It may not carry quite the same cachet as being the first journalist into Port Stanley, but I was the only correspondent to travel with the Blair entourage on that controversial trip. Even then, with Blair still two years away from power, access had to be carefully negotiated. Yet the Australian Prime Minister was available to anyone who wanted to join him for a picnic in his garden. In other words, the political culture in Australia is very different.

Political journalists tell me it is not uncommon to bump into senior ministers in a local supermarket. There are virtually no security barriers impeding contact between leader and voters. National politicians have the same aura as a big council's leader in Britain.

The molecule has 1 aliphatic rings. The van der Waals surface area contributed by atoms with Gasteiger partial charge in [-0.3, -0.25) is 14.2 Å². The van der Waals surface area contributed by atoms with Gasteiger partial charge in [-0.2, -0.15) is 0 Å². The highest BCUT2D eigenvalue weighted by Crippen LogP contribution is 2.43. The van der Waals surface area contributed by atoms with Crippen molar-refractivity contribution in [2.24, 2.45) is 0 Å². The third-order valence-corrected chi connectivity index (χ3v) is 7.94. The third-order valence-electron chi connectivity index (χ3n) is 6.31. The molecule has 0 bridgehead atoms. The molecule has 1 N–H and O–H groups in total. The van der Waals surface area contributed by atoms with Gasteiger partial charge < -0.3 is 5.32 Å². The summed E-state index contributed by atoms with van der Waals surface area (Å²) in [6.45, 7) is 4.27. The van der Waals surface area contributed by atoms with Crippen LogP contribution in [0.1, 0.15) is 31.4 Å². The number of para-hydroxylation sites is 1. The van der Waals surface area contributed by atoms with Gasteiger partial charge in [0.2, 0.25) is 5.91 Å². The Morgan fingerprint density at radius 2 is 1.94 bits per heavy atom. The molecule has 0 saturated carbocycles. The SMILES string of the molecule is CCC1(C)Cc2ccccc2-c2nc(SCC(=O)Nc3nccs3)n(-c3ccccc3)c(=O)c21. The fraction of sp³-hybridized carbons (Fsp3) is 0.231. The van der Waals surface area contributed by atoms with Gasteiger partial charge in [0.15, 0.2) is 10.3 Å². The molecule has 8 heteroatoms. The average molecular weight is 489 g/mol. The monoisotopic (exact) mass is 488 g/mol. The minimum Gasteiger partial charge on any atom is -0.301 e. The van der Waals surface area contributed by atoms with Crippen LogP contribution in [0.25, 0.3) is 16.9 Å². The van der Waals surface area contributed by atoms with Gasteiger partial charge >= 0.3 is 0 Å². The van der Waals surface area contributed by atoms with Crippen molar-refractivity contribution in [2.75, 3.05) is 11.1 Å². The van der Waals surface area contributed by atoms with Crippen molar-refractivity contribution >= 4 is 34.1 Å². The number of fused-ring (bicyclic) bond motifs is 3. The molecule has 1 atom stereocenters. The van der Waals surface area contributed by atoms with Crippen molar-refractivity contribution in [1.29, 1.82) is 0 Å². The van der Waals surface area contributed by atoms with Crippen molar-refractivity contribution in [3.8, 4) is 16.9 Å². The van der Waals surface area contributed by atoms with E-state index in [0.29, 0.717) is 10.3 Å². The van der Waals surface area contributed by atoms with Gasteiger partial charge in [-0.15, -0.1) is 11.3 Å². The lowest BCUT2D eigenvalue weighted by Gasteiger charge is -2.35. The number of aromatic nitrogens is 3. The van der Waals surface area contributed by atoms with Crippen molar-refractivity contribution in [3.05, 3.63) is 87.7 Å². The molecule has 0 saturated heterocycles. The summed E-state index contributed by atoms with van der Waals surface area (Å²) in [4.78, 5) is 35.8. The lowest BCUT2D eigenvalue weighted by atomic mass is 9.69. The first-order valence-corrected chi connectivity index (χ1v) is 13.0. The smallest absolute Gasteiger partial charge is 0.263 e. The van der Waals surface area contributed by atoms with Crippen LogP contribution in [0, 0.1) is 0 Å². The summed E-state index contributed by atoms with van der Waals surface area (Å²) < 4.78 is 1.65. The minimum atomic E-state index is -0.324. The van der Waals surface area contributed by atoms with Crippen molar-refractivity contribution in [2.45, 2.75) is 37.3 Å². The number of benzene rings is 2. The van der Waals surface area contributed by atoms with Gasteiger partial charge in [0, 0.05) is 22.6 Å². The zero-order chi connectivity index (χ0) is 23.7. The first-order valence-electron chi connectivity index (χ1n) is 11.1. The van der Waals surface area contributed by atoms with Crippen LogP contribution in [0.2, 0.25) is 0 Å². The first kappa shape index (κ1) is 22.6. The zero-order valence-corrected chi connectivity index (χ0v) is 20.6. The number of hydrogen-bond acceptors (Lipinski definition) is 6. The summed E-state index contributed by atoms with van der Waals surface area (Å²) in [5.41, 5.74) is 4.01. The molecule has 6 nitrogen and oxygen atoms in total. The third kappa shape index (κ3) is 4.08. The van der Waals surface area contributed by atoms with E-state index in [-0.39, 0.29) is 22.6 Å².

Every country needs a whiff of enigmatic mystique in its rulers, and you do not get that if you know you can bump into them choosing some frozen peas in a supermarket. Although, in my view, Australia was mistaken to vote for the monarchy, I am not surprised that it did so. A relatively young country, with an earthy political culture, was clinging to some mystique.

But what about the very different political culture in Britain, which is drowning in ritual and mystique? By the time of that Australian visit, Blair, as leader of the Opposition, was already acquiring a distinct aura. Power was about to descend, and he was becoming a more distant, elevated figure as a result. Already he was performing a dual role, as political leader developing policies and as the nation's leader-in-waiting.